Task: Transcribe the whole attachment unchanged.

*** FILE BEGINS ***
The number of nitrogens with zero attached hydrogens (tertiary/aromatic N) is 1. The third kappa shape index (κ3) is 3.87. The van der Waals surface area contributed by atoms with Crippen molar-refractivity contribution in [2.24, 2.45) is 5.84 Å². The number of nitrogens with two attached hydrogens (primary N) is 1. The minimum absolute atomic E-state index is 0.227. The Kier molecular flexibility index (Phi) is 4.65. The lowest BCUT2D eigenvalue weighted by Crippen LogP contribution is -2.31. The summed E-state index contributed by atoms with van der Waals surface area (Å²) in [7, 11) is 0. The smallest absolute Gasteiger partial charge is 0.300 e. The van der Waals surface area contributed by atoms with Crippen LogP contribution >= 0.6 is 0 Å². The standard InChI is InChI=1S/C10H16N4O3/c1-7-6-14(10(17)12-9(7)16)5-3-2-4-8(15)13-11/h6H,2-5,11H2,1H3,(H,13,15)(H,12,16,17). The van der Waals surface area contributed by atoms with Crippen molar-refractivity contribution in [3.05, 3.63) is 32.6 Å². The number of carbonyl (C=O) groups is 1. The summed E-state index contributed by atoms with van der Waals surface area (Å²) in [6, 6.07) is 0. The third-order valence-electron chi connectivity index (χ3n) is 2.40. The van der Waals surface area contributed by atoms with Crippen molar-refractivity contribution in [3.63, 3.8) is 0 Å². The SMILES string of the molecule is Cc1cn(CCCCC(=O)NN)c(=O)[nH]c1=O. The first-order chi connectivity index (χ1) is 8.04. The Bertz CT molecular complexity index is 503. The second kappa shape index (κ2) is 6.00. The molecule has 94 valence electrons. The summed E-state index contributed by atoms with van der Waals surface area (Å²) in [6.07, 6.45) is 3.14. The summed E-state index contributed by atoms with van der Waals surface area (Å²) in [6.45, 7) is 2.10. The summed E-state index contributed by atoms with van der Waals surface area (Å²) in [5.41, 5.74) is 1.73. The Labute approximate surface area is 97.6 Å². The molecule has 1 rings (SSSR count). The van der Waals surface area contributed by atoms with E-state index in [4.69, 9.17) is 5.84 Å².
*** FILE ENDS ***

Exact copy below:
The number of nitrogens with zero attached hydrogens (tertiary/aromatic N) is 1. The third kappa shape index (κ3) is 3.87. The van der Waals surface area contributed by atoms with Crippen molar-refractivity contribution in [2.24, 2.45) is 5.84 Å². The number of nitrogens with two attached hydrogens (primary N) is 1. The minimum absolute atomic E-state index is 0.227. The Kier molecular flexibility index (Phi) is 4.65. The lowest BCUT2D eigenvalue weighted by Crippen LogP contribution is -2.31. The summed E-state index contributed by atoms with van der Waals surface area (Å²) in [7, 11) is 0. The smallest absolute Gasteiger partial charge is 0.300 e. The van der Waals surface area contributed by atoms with Crippen LogP contribution >= 0.6 is 0 Å². The standard InChI is InChI=1S/C10H16N4O3/c1-7-6-14(10(17)12-9(7)16)5-3-2-4-8(15)13-11/h6H,2-5,11H2,1H3,(H,13,15)(H,12,16,17). The van der Waals surface area contributed by atoms with Crippen molar-refractivity contribution in [3.05, 3.63) is 32.6 Å². The number of carbonyl (C=O) groups is 1. The summed E-state index contributed by atoms with van der Waals surface area (Å²) in [6, 6.07) is 0. The third-order valence-electron chi connectivity index (χ3n) is 2.40. The van der Waals surface area contributed by atoms with Crippen molar-refractivity contribution in [3.63, 3.8) is 0 Å². The SMILES string of the molecule is Cc1cn(CCCCC(=O)NN)c(=O)[nH]c1=O. The first-order chi connectivity index (χ1) is 8.04. The Bertz CT molecular complexity index is 503. The second kappa shape index (κ2) is 6.00. The molecule has 94 valence electrons. The summed E-state index contributed by atoms with van der Waals surface area (Å²) in [6.07, 6.45) is 3.14. The summed E-state index contributed by atoms with van der Waals surface area (Å²) in [6.45, 7) is 2.10. The summed E-state index contributed by atoms with van der Waals surface area (Å²) in [5.41, 5.74) is 1.73. The Labute approximate surface area is 97.6 Å². The molecule has 1 rings (SSSR count). The van der Waals surface area contributed by atoms with E-state index in [4.69, 9.17) is 5.84 Å².